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CHAPTER II (continued)

THE INNER STATION

The mention of the black helmsman returns Marlow's thoughts to the thread of his story. He already missed his dead helmsman terribly, he tells us. True, the man wasn't much of a sailor, but they'd been working together for months, and over that time a subtle bond had formed-a bond Marlow recognizes, admittedly, only once it's broken. And he feels "a claim of distant kinship" with him. Marlow has already told us about the "remote kinship" he felt with the savages he saw on the voyage upriver (II, 2). But that was more abstract, and it was also negative-it made him wonder about the savage buried somewhere in himself. But he misses the helmsman as you would miss a colleague or a friend; he recognizes his humanity. "Poor fool!... He had no restraint, no restraint-just like Kurtz." It wouldn't be such an extraordinary reaction if it weren't so isolated, set off by the racist brutality of the other whites.

The pilgrims and the manager are gathered out on the deck when Marlow drags the body out of the cabin and tips it overboard. They're rather piously shocked to see him dump the remains so promptly, but he has a good reason. He's heard an ominous murmur from the cannibals below, and as much as he sympathizes with their hunger, Marlow the Victorian doesn't sympathize by any means with savage practices: "I had made up my mind that if my late helmsman was to be eaten, the fishes alone should have him." He's also anxious to take the steering wheel from the hands of the inept pilgrim behind it.

As Marlow steers, the pilgrims chatter (another instance of work versus words). They figure (wrongly) that Kurtz is dead and the station burned to a cinder by hostile Africans. And they proudly congratulate themselves for having slaughtered so many of them. But Marlow saw them aiming high and shooting wildly. He maintains (rightly) that the Africans fled in terror at the sound of his whistle.

The boat is still headed for the Inner Station, or whatever is left of it, but the manager prudently wants to get as far back downriver as they can before dark. But even as he's speaking they steam up to a clearing, and they behold the Inner Station-decaying, but in one piece. It has no fence, but Marlow spots what must be the remains of one-six upright posts with what look like ornamental carved balls on top (remember these).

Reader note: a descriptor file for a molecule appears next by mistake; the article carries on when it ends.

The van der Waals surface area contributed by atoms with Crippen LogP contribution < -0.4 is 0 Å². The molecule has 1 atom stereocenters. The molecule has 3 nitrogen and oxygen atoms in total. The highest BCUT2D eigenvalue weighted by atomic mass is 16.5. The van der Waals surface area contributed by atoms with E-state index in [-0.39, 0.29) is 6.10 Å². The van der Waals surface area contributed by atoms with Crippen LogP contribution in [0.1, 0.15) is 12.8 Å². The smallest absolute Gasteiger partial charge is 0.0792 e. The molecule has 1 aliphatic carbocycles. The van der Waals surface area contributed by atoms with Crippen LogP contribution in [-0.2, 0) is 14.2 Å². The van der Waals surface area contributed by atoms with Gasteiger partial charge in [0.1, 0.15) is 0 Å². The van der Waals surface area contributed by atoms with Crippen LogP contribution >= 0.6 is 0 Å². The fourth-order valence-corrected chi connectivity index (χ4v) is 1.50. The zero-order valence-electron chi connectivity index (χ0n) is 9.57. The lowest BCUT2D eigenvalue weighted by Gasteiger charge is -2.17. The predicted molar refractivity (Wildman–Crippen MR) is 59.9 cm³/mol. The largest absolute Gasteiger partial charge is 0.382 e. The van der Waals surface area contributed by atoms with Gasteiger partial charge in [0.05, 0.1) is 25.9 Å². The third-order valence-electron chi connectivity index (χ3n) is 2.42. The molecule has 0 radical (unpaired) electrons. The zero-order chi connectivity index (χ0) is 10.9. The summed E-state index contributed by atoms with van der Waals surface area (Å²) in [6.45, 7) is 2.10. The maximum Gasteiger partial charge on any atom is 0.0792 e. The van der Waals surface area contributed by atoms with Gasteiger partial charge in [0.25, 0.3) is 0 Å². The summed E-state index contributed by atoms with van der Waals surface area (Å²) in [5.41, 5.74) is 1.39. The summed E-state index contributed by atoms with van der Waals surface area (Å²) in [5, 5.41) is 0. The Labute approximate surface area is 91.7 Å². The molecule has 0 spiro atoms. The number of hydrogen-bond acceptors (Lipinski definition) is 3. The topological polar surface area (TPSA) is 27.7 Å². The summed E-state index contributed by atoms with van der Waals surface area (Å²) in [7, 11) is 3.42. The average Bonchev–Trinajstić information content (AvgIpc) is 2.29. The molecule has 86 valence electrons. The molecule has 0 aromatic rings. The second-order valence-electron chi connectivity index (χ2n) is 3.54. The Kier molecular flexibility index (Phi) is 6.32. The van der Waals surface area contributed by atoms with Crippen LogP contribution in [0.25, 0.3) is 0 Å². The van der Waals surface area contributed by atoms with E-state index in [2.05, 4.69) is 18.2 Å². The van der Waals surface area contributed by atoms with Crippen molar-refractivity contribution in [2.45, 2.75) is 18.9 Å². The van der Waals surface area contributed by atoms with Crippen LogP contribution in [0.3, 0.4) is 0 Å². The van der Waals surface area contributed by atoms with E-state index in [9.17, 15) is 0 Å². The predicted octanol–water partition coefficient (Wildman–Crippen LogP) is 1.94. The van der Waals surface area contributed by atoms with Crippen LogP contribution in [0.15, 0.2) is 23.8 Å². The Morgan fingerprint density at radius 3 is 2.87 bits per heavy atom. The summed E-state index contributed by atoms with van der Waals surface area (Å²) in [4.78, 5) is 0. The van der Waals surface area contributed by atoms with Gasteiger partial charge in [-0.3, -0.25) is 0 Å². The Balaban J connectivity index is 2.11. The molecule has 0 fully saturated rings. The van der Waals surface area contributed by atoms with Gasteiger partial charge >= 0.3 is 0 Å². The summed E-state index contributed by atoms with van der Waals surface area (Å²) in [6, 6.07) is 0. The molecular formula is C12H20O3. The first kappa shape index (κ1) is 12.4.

An odd figure is shouting and beckoning them eagerly from the bank: young, beardless, blue eyed, and with so many brightly colored patches neatly sewn all over his clothes that he reminds Marlow of a harlequin, the traditional Italian clown who dresses in motley. His face, like a clown's face, is constantly changing from merriment to gloom and back again. He directs the manager and the pilgrims uphill toward Kurtz, and stays behind himself, jabbering to Marlow. Marlow is uneasy about the Africans in the bush behind the station, but the harlequin assures him there's nothing to worry about: "They are simple people." He even goes so far as to claim they "meant no harm" by the attack, though when Marlow stares at him, speechless, he's compelled to add, lamely, "Not exactly." Nevertheless, he advises Marlow to keep enough steam on the boiler to operate the steam whistle, which frightens them far more than rifles (so Marlow was right).

Something the harlequin says suggests that he's making up for a long silence. "Don't you talk with Mr. Kurtz?" Marlow asks him, and he immediately becomes reverent: "You don't talk with that man-you listen to him." Marlow learns that the young man is a Russian who ran away from school and became a sailor, first in the Russian, then the English navy. "When one is young," the harlequin tells him, "one must see things, gather experience, ideas; enlarge the mind." Two years ago he had set out for the interior of the jungle with "no more idea of what would happen to him than a baby." The hut downriver where they found the pile of wood and the message is his old house.

Marlow returns the book he found there. "You made note in Russian?" he asks, solving the mystery of the "coded" notes. When he tries to find out why the natives attacked, the Russian grows shamefaced: "They don't want him to go." (Not an hour before everyone was assuming Kurtz had been killed by hostile Africans.) Now Marlow has the solution to two mysteries-the coded notes, and also the enigmatic cry of despair that came from the Africans when they spotted the steamboat approaching.

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